Conditional tags are a powerful built-in feature of WordPress that make it easy to create conditional statements. With these tags, you can display content only for certain users, load scripts only if a page is using a specific custom template, or style a post if it is sticky.
There are many built-in WordPress conditional tags available, and it’s important to understand the differences between them. For example, is_single_() and is_singular() may seem similar, but they have different functions. To learn more about each function, simply click on the tag name and read the instructions in the codex.
All conditional tags return either TRUE or FALSE, never IDs or arrays. They are closely related to WordPress’ template hierarchy system, which selects the template page to use depending on the URL you are visiting.
When using these conditional tags, you can pass them different variables such as IDs, slug, or arrays. For example, with the is_author() function, you can specify which author page to display based on ID, nickname, or user_nicename.
You can combine multiple conditional tags to create complex conditions. For example, you can display content only on the home page and in certain categories, or do an action if one situation or another occurs. You can also use negative conditions with “!” to exclude certain situations.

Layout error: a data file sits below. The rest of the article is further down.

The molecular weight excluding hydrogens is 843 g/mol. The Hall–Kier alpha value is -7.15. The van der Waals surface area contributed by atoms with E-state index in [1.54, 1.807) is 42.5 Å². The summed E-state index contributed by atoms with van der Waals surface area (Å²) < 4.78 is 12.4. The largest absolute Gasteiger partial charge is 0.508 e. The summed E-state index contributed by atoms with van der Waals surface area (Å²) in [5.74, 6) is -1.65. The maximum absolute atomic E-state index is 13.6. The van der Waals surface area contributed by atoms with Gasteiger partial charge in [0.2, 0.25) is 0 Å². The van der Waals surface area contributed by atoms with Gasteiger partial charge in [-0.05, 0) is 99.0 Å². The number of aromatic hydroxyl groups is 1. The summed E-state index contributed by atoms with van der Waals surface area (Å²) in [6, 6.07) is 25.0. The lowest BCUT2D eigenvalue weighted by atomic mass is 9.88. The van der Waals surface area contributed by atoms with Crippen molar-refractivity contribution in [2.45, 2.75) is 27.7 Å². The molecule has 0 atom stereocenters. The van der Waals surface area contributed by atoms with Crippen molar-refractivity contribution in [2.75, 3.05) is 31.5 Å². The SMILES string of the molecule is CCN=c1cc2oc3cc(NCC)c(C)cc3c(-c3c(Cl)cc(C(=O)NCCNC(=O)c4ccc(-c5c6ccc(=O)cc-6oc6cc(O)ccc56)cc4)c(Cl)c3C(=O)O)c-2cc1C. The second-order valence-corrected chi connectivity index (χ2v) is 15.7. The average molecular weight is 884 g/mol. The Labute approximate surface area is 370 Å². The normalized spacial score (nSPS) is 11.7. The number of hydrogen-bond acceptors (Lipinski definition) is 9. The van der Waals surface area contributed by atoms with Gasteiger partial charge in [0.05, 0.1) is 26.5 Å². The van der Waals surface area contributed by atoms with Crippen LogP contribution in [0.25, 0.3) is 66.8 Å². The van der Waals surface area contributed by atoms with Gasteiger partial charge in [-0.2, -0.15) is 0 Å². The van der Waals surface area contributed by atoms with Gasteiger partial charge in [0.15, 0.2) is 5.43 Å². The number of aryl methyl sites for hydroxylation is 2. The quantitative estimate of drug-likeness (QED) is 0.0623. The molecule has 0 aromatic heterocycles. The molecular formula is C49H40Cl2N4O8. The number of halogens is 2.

Creating custom conditional tags is also possible, but it’s important to follow the same naming convention as core developers. Using prefixes such as “is_”, “has_”, or “in_” can make it easier for others to understand your code.
In summary, conditional tags are a powerful tool for WordPress developers that make it easy to create conditional statements. By understanding the available tags and how to use them, you can create complex conditions and customize your website to meet your needs.